Ah, Jared's Java. Pleasant taste. Slight Monsterism.

Welcome to the home of my mind, where I brew my intellectual and spiritual joe. Sit back and let me pour you a cup or two. I promise not to cut you off, even after you get the caffeine jitters.

Friday, March 09, 2007

Greek Geek

When I crack open God's Word, I struggle to start. I always have. Lately, it has even been a little more so than usual. I struggle to swallow it all with its meaning. I know that there is so much to mine that you can see a different applicable angle every time you come back to it, but that isn't where I get lost. It is the flat words used to express such complex concepts that sucks out my ability to appreciate it for what it is. English, my friends, is such a dull, unexpressive and limiting language. It is so concerned with time that we have to use punctuation to express the intent, mood, or general nature of our writing (to ask a question, to scream with excitement, to point out the main focus of our writing).

My heart is lit afire to explore the meaning of the text when I get back to the Greek of the New Testament. It is so expressive and meaningful in its words. It is an aspectual language that is not so concerned with the "when" of things that it tells so much more about the "why" of things. Verbs are used in contexts and places that we English speakers consider so out of place, but these were the very punctuations of their writing. They drew you in to focus on what was important by using meaningful words in unexpected places. I truly feel like I connect with Paul when I read the very words that he wrote, and see where he put his emphasis. That is something NO interpreter can tell you.

Just the musings of an enraptured mind.



Niki said...

Enraptured mind indeed. ;) Since all I know is the English language (and a very little bit of Spanish) I use puntuation lavishly and incorrectly to get my point across. I figure that somebody made up the language rules at one time, why can't I make up my own as well? I don't know if I could claim an enraptured mind all of the time, but occasionally I could. Now if I were getting paid to use language and punctuation correctly - as I would like to someday - I would probably try a little harder. Sounds lazy doesn't it. Oh well. ;)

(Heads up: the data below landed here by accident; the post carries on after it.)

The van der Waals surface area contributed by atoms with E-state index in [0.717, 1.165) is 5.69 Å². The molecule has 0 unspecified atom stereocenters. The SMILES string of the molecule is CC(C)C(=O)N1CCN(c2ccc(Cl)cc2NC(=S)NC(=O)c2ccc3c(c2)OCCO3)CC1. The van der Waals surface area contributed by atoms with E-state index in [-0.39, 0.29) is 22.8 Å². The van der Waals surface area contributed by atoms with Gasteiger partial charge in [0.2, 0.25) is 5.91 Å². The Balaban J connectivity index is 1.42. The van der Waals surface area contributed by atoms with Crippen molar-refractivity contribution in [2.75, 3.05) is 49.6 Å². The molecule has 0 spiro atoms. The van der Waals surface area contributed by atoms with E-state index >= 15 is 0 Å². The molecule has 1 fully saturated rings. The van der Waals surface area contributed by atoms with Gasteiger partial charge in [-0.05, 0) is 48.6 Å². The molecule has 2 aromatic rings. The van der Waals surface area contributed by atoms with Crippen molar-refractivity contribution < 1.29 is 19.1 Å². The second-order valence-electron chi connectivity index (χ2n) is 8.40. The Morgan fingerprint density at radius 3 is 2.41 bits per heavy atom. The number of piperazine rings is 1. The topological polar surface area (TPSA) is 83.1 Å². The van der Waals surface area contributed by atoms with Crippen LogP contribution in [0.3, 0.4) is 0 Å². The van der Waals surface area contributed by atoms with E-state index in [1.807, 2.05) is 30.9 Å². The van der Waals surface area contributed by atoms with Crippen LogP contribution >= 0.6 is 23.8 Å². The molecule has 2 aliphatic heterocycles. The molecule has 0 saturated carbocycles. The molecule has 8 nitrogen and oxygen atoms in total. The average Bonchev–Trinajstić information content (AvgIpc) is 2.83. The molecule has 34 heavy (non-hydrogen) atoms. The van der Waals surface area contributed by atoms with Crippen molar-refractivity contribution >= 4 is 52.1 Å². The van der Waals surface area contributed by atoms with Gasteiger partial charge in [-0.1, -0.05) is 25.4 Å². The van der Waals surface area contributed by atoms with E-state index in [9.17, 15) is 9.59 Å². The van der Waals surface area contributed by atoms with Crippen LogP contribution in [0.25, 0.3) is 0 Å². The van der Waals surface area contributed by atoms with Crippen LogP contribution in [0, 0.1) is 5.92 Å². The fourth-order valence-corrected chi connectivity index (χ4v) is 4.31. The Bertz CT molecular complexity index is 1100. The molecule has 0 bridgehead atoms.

tresspasser william said...

first, thank you for stopping by my blog at townhall.com. i am sorry that you were unable to post a comment, my wife also had a difficult time posting a comment. please feel free to stop by any time and read my posts (you may find THE SUNDAY POST interesting). if you should find you are able to post a comment then please make sure that when you register that you specifically request no e-mails from townhall.com (otherwise you will be e-mailed daily by them). second, now for my comment; i must confess that i have wanted to learn greek for the specific purpose of studying the Bible. i have also wanted to learn hebrew, aramaic and continue my latin studies...i guess i believe very much in a classical education (i hope to do this for my children). while i cannot attest to the richness of the greek language, i can attest to the richness of the english language; simply read shakespeare, spenser, donne or frost and you will see what i mean. i would also like to ask if you have learned hebrew and aramaic as there is also the Old Testament. and my understanding is that when Jesus spoke His parables they were in aramaic or hebrew.

Dapoppins said...

Maybe I should crack open that greek lexicon, huh?

Chelf said...

I have friends who learned basic Greek in our Bible college. Big John was writing out the alphabet, and Becca (now his wife) reached across the table, and corrected him... upside down! I knew then that she had captured his attention! Ha, ha.

Knowing Greek may only confuse the issue, but make sure that you study the Greek, and not the Latin Vulgate. And good luck with ever finding anyone who really knows Aramaic.